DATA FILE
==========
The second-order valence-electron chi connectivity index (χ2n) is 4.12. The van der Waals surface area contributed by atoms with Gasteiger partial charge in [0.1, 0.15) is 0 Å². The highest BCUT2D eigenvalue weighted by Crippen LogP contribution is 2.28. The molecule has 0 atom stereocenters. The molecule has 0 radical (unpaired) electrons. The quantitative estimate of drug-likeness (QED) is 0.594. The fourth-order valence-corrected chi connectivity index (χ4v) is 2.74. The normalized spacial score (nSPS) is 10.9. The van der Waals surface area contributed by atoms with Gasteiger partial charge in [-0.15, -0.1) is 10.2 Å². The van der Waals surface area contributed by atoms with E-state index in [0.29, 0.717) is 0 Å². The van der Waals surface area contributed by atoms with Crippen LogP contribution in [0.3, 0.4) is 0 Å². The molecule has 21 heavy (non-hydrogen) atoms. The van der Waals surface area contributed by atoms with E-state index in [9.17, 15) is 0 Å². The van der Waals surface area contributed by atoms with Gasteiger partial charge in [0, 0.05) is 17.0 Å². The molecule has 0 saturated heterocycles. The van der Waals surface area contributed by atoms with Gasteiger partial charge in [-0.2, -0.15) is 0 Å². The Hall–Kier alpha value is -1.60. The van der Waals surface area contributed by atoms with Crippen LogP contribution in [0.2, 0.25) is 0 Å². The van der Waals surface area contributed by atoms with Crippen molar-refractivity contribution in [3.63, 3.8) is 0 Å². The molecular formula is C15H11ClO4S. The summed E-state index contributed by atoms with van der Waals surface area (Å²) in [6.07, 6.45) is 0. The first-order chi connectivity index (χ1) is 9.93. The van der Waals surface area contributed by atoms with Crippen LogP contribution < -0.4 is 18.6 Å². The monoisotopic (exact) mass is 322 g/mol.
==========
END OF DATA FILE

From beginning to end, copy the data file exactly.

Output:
The second-order valence-electron chi connectivity index (χ2n) is 4.12. The van der Waals surface area contributed by atoms with Gasteiger partial charge in [0.1, 0.15) is 0 Å². The highest BCUT2D eigenvalue weighted by Crippen LogP contribution is 2.28. The molecule has 0 atom stereocenters. The molecule has 0 radical (unpaired) electrons. The quantitative estimate of drug-likeness (QED) is 0.594. The fourth-order valence-corrected chi connectivity index (χ4v) is 2.74. The normalized spacial score (nSPS) is 10.9. The van der Waals surface area contributed by atoms with Gasteiger partial charge in [-0.15, -0.1) is 10.2 Å². The van der Waals surface area contributed by atoms with E-state index in [0.29, 0.717) is 0 Å². The van der Waals surface area contributed by atoms with Crippen LogP contribution in [0.3, 0.4) is 0 Å². The molecule has 21 heavy (non-hydrogen) atoms. The van der Waals surface area contributed by atoms with E-state index in [9.17, 15) is 0 Å². The van der Waals surface area contributed by atoms with Gasteiger partial charge in [0, 0.05) is 17.0 Å². The molecule has 0 saturated heterocycles. The van der Waals surface area contributed by atoms with Gasteiger partial charge in [-0.2, -0.15) is 0 Å². The Hall–Kier alpha value is -1.60. The van der Waals surface area contributed by atoms with Crippen LogP contribution in [0.2, 0.25) is 0 Å². The van der Waals surface area contributed by atoms with Crippen molar-refractivity contribution in [3.63, 3.8) is 0 Å². The molecular formula is C15H11ClO4S. The summed E-state index contributed by atoms with van der Waals surface area (Å²) in [6.07, 6.45) is 0. The first-order chi connectivity index (χ1) is 9.93. The van der Waals surface area contributed by atoms with Crippen LogP contribution < -0.4 is 18.6 Å². The monoisotopic (exact) mass is 322 g/mol.